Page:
So i was doing research on Iran's political system and found out some intriguing things we dont hear about quite often,
Iran's political makeup can best be described as a mixture of European,American,and Islamic political theory. The major branches of Govt are executive,legislative,Judicial,Office of Supreme leader, and Assembly of experts. Members of these branches are almost always voted in either directly or indirectly as with the Supreme Leader. That does not mean anyone can run for office, essentially they have to be vetted and shown to be loyal to the Islamic republic's political structure. In Parliament, the Conservative establishment holds about 190 out of 290 seats. Reformists, independents ,christians,jews, and Zorostarians hold the remaining seats. so a Ratio of about 66%:33%. We all remember the uproar in 2009 over Ahmedinajad's win in the elections and the protests that soon followed, Ahmedinajad was in the conservative camp and his opponent, Mir-Hossein Mousavi , was an independent reformist.
Its important to note that while there is a large reformist presence in Iranian politics, they still have to be 'loyal' to the country's political system (Islamic Republic headed by a supreme leader who is voted into office indirectly by the assembly of experts). Now the Supreme leader has final say in all govt decisions, but their interference is generally reserved only in cases of national importance (Like Nuclear policy, declaring War/Peace, and general Foreign Policy). All other decisions are headed by the Executive, Legislative, and Judicial branches much like here.
One thing that struck me as being odd was that The supreme leader's brother, Hadi Khamenei is a leading figure in the reformist camp. This reformist movement consists of big personalities, like Iran's former president Khattami, and hussien mousavi, Ahmedinajad's opponent and former prime minister under the now supreme leader. These divisions in political theory date back to Khomeini himself. The 2009 elections were probably the biggest challenge to the conservative establishment since the revolution in 1979. The reformists described the 2009 election as rigged and called for it to be canceled, warning that "if this process becomes the norm, the republican aspect of the regime will be damaged and people will lose confidence in the system." Other clerics called the election as the 'end of the Islamic Republic' -Though western polls did show Ahmedinajad leading by a 2:1 margin prior to the election.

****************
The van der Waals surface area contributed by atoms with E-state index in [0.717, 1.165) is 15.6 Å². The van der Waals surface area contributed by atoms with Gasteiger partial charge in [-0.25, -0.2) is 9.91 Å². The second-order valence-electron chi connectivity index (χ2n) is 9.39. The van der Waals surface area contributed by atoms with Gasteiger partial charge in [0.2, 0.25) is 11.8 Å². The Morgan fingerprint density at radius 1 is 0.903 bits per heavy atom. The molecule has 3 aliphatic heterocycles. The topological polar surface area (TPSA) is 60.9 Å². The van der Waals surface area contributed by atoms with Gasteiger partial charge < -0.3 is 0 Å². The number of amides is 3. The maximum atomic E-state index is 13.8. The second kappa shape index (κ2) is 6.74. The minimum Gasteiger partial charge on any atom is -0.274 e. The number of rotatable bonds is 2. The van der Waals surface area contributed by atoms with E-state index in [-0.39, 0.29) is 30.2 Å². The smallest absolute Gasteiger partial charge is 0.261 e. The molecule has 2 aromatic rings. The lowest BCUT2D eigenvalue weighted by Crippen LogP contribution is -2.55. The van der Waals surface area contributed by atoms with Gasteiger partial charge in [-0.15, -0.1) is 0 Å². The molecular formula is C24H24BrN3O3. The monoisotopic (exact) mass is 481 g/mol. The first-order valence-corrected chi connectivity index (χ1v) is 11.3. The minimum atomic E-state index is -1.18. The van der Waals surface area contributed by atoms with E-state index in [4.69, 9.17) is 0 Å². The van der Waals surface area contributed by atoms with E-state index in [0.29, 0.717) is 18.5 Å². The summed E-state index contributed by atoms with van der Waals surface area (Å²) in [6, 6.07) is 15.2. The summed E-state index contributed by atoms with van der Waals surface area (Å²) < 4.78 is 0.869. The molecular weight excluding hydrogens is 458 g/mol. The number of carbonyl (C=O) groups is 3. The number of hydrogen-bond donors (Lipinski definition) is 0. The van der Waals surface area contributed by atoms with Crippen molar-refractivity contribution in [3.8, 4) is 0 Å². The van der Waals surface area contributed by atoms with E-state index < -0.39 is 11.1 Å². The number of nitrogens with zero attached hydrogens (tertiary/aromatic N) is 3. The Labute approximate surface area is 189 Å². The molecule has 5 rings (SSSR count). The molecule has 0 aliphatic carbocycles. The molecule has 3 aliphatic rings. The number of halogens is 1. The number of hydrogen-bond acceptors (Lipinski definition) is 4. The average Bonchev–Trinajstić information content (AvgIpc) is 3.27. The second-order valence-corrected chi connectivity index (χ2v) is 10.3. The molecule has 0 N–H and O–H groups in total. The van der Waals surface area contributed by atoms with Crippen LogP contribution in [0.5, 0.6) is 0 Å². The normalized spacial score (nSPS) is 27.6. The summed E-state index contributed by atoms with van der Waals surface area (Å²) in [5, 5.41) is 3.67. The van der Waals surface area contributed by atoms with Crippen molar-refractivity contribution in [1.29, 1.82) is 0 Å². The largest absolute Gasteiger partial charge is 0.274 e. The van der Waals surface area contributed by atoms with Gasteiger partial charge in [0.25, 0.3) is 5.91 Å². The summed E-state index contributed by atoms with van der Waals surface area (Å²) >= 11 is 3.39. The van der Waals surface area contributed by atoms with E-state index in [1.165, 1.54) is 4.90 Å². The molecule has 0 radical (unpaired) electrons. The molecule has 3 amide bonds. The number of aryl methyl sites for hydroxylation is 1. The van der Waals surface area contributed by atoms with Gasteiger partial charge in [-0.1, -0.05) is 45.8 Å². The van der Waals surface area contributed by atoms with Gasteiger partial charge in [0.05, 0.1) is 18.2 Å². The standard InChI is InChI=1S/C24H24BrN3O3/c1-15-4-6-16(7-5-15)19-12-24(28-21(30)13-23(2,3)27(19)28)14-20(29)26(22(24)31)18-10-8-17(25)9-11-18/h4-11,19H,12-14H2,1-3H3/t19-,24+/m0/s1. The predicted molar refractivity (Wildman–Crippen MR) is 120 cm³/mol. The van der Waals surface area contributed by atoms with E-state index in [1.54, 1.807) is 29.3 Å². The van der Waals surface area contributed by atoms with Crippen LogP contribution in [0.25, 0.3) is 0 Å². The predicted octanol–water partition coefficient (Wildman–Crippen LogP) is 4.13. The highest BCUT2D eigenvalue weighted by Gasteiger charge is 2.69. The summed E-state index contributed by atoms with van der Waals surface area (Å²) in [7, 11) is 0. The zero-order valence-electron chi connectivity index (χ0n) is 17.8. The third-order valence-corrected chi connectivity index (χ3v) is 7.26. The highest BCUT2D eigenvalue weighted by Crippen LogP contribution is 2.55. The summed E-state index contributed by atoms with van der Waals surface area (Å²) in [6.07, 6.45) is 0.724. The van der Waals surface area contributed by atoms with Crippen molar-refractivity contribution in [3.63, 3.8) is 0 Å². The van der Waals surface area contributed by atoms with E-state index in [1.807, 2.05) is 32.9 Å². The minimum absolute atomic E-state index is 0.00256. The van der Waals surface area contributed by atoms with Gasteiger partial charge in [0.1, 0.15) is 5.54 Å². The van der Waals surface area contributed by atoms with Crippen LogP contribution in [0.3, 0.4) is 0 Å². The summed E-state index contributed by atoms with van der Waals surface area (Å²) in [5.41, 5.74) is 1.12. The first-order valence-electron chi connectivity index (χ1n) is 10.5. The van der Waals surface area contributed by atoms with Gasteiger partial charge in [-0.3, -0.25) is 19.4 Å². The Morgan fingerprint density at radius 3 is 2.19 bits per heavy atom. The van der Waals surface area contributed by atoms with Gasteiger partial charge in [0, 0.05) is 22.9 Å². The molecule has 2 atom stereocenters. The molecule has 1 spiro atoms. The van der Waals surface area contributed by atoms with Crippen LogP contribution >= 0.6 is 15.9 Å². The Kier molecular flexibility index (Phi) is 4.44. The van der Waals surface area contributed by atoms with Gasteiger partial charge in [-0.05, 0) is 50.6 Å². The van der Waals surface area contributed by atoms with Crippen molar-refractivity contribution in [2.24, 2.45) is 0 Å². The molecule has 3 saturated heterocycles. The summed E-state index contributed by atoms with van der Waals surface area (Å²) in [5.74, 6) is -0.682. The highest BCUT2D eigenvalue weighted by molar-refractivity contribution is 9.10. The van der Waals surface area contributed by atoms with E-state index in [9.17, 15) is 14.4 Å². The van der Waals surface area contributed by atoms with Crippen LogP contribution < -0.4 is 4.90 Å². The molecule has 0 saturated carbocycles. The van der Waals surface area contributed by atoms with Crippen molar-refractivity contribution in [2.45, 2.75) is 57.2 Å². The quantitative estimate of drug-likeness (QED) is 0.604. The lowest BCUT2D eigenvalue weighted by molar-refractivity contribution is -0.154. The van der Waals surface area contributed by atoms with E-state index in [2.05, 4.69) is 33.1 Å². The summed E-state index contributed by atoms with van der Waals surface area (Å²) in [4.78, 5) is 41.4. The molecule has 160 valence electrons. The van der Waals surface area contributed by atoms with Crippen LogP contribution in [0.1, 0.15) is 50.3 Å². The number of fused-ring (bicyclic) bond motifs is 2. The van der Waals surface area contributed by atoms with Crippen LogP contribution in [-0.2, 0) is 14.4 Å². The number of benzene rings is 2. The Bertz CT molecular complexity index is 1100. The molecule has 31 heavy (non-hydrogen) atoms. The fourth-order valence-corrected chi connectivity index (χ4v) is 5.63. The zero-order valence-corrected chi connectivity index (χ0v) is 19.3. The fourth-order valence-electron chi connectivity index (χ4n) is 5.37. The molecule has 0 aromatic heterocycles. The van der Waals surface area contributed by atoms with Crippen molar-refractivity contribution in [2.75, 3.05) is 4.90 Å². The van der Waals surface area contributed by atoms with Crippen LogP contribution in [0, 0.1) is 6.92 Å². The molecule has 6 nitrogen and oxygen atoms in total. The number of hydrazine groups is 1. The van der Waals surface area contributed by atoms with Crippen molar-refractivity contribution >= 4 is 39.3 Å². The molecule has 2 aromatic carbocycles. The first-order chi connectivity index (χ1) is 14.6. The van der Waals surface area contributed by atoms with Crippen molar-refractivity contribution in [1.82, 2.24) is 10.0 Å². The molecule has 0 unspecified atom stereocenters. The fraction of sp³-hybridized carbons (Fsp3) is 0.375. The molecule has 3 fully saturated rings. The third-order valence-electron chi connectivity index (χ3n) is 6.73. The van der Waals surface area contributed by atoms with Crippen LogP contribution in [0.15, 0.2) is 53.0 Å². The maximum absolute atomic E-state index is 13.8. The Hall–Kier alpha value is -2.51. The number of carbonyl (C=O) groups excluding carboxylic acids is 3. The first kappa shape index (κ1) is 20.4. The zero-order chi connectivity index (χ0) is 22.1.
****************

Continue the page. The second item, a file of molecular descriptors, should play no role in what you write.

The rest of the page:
Now heres where it gets really intresting. Before Khomeini died he designated a man called 'Montazeri' as his successor , widely viewed as ''as the most knowledgeable senior Islamic scholar in Iran'' , advocate of Islamic democracy, women's rights, Bahai rights, and civil rights. This man was hand in hand with Khomieni in the revolution, until he began to speak about the ills that were taking place during the transition from the rule of the Shah. He became to view Iran as not being a true islamic state, largely because of the early executions and purges led by the new rulers of Iran. Because of this he was stripped by khomeini of the title of next supreme leader and later saw a series of imprisonments and house arrests as he continued criticizing the Islamic republic. You can read more about him here: http://en.wikipedia.org/wiki/Grand_A...-Ali_Montazeri
This man died in 2009 at the age of 87, his funeral consisted of hundreds of thousands of people.
Here he is speaking some english:
Below is a short documentary about him , I havent seen it so I cant speak for how accurate the content is: